Dave Cowley CC
I row across the lake of whispers,
gliding through verses, skimming over
manifestos and prayers to zygotes,
cutting through the blather that flows up
from the bottom like freshwater weeds.
When I hear web chatter, I scull it to ripples.
Even laments for the beloved planet
I navigate with barely a swell.
This boat is buoyant.
What if I lived lightly—took short showers
shunned clamshell containers
shredded newsprint for compost
kept the A/C at 80 degrees
didn’t make a stir, as fleeting
as a lick of water grazed by a shallow oar?
To be a body is an honor--
satiny splash on my fingertips
jetski waves rocking me.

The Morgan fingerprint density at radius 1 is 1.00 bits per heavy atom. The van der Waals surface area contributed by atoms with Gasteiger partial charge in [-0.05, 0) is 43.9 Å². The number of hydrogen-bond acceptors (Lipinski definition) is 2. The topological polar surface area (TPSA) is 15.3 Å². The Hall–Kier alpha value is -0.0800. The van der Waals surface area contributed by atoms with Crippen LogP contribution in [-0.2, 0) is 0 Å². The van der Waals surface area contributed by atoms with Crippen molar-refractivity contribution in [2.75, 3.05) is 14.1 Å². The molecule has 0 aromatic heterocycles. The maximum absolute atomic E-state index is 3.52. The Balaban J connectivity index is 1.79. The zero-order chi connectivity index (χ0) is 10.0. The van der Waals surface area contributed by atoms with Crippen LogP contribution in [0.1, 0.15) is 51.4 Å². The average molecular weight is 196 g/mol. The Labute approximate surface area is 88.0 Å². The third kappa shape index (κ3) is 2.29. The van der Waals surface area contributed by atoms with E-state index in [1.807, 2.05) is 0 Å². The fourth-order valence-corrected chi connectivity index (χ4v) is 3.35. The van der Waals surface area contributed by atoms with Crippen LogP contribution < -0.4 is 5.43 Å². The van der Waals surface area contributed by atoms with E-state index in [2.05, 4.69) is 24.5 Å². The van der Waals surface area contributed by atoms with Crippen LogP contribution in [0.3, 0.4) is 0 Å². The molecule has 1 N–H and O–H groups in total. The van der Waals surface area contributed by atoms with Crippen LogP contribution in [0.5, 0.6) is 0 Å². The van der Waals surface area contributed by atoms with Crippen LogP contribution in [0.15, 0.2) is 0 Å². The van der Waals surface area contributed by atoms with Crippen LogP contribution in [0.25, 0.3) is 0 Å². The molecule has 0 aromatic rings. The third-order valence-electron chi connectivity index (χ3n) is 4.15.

I went down to the crossroad of peanuts and wheat,
saw no blues demon ready to bargain--
just two dirt ways, brimstone clouds
and power lines on leaning poles.
So I drove off through gravel and grain,
heading straight into the storm
as Sky grumbled,
You make an intersection and call it religion.
I make thunderheads and the smell of ozone
and you roll up your windows.
I protested that I loved her fearsome overkill:
You’re beautiful when you’re angry.
There was no way I’d get home before the downpour
carved crevices into the road
but at least in the backcountry you can pull over
to have words with a tempest, let hail
rattle the car, stay still as the sky shouts invective.
Sarah Carleton writes poetry, edits fiction, plays the banjo, and knits obsessively in Tampa, Florida. Her poems have appeared in numerous publications, including Nimrod, Tar River Poetry, The Wild Word, Pirene’s Fountain, Valparaiso Poetry Review, and New Ohio Review. Her first collection, Notes from the Girl Cave, was published in 2020 by Kelsay Books.
Write something about yourself. No need to be fancy, just an overview.